1:S 26 Feb 2021 17:44:19.625 * Loading RDB produced by version 6.0.11
 1:S 26 Feb 2021 17:44:19.625 * RDB age 0 seconds
 1:S 26 Feb 2021 17:44:19.625 * RDB memory usage when created 54.74 Mb
 1:S 26 Feb 2021 17:44:20.225 * <graph> Done decoding graph SourceSets
 1:S 26 Feb 2021 17:44:20.225 * <graph> Done decoding graph Tests
 1:S 26 Feb 2021 17:44:55.836 * <graph> Done decoding graph SourceSets
 1:S 26 Feb 2021 17:44:55.836 * MASTER <-> REPLICA sync: Finished with success
 1:S 26 Feb 2021 17:44:55.837 * Background append only file rewriting started by pid 201
 201:C 26 Feb 2021 17:44:55.838 * <graph> Created 1 virtual keys for graph SourceSets
 201:C 26 Feb 2021 17:44:55.838 * <graph> Created 0 virtual keys for graph Tests
 201:C 26 Feb 2021 17:44:56.096 * <graph> Done encoding graph SourceSets
 201:C 26 Feb 2021 17:44:56.267 * <graph> Done encoding graph Tests
 201:C 26 Feb 2021 17:44:56.351 * <graph> Done encoding graph SourceSets
 1:S 26 Feb 2021 17:44:56.462 * AOF rewrite child asks to stop sending diffs.
 201:C 26 Feb 2021 17:44:56.462 * Parent agreed to stop sending diffs. Finalizing AOF...
 201:C 26 Feb 2021 17:44:56.462 * Concatenating 0.00 MB of AOF diff received from parent.
 201:C 26 Feb 2021 17:44:56.462 * SYNC append only file rewrite performed
 201:C 26 Feb 2021 17:44:56.462 * <graph> Deleted 1 virtual keys for graph SourceSets
 201:C 26 Feb 2021 17:44:56.463 * <graph> Deleted 0 virtual keys for graph Tests
 201:C 26 Feb 2021 17:44:56.465 * AOF rewrite: 2 MB of memory used by copy-on-write
 1:S 26 Feb 2021 17:44:56.540 * Background AOF rewrite terminated with success
 1:S 26 Feb 2021 17:44:56.540 * Residual parent diff successfully flushed to the rewritten AOF (0.00 MB)
 1:S 26 Feb 2021 17:44:56.540 * Background AOF rewrite finished successfully

I’ve seen this behavior with Redis 6.0.5 and 6.0.11 now… :-/

Hi @Meremortal,

(I know we’ve already touched base, but am posting here for posterity.)

The poor performance of loading large graphs from AOF is a known issue for RedisGraph. We are working on some enhancements that should ameliorate the problem somewhat, but for the foreseeable future I expect RDB persistence to vastly outperform AOF persistence in terms of load times.

With regard to replicas getting stuck in a currently replicating state, it seems that this may have been a serialization error that was corrected as of 2.2.14. This cannot be verified, as we have not been able to reproduce the bug on our side. If it appears again, please let us know, if possible with steps to reproduce the issue!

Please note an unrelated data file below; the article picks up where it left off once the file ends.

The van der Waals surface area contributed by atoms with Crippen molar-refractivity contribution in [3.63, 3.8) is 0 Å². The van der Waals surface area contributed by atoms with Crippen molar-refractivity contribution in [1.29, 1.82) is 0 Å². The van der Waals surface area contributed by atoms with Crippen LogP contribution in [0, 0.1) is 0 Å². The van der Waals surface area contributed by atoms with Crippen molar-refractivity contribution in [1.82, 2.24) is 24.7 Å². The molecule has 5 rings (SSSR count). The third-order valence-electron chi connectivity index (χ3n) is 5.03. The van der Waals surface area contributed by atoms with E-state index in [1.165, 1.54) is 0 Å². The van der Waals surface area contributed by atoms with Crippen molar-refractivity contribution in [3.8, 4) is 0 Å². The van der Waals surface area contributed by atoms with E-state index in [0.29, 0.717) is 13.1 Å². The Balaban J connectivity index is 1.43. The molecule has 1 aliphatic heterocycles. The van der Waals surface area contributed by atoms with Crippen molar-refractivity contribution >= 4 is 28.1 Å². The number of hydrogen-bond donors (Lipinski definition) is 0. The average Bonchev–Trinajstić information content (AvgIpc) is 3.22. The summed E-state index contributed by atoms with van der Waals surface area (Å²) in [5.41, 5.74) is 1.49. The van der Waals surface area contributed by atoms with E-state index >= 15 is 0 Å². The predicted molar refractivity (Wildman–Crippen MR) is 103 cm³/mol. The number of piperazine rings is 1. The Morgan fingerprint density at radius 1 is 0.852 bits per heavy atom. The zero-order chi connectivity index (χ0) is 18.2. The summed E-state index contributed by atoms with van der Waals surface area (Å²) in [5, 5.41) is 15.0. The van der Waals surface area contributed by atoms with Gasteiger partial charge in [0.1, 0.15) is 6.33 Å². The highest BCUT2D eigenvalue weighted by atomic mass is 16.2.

Thanks for your patience!

1 Like

Hey Jeffrey, thank you! I meant to follow up on this message but was having login issues with the forum!

For newcomers, we are presently running RedisGraph 2.2.14 with Redis 6.0.11 with a master and two (2) replicas for a week now without seeing the “module is currently replicating issue”, so that is great!

For persistence we are using both RDB and AOF, but we have discovered whoever setup our original Redis 6.0.5 install did not include a RDB snapshot schedule, which exacerbated by the known AOF RedisGraph issue, as Jeffrey outlined.

The work-around we are trying for the moment is to have a SAVE “60 1” schedule that will save a RDB snapshot every 60 seconds if at least 1 key has changed. Since a whole graph is stored in what is considered 1 key, we’re not sure if several updates to a graph register as an update to more than one key, so we have the “60 1” schedule to try to ensure that upon startup there will not be more than 60 seconds of AOF graph transactions to replay. We can cope with startups taking 30-60s for a instance recovery (although previously it was between 15-45s) but not much longer.

We don’t know if setting RDB snapshot schedules to be more aggressive will cause replication issues / churn that could undermine stability, but so far this approach seems tolerable for our needs. In an ideal world, service restarts are rare, much rarer than they are in our dev envs with AWS spot instances in kubernetes.

I’ll continue to kick the tires while I am working with this customer to see how it goes as we push it harder!

Thanks again!

-Michael (@Meremortal)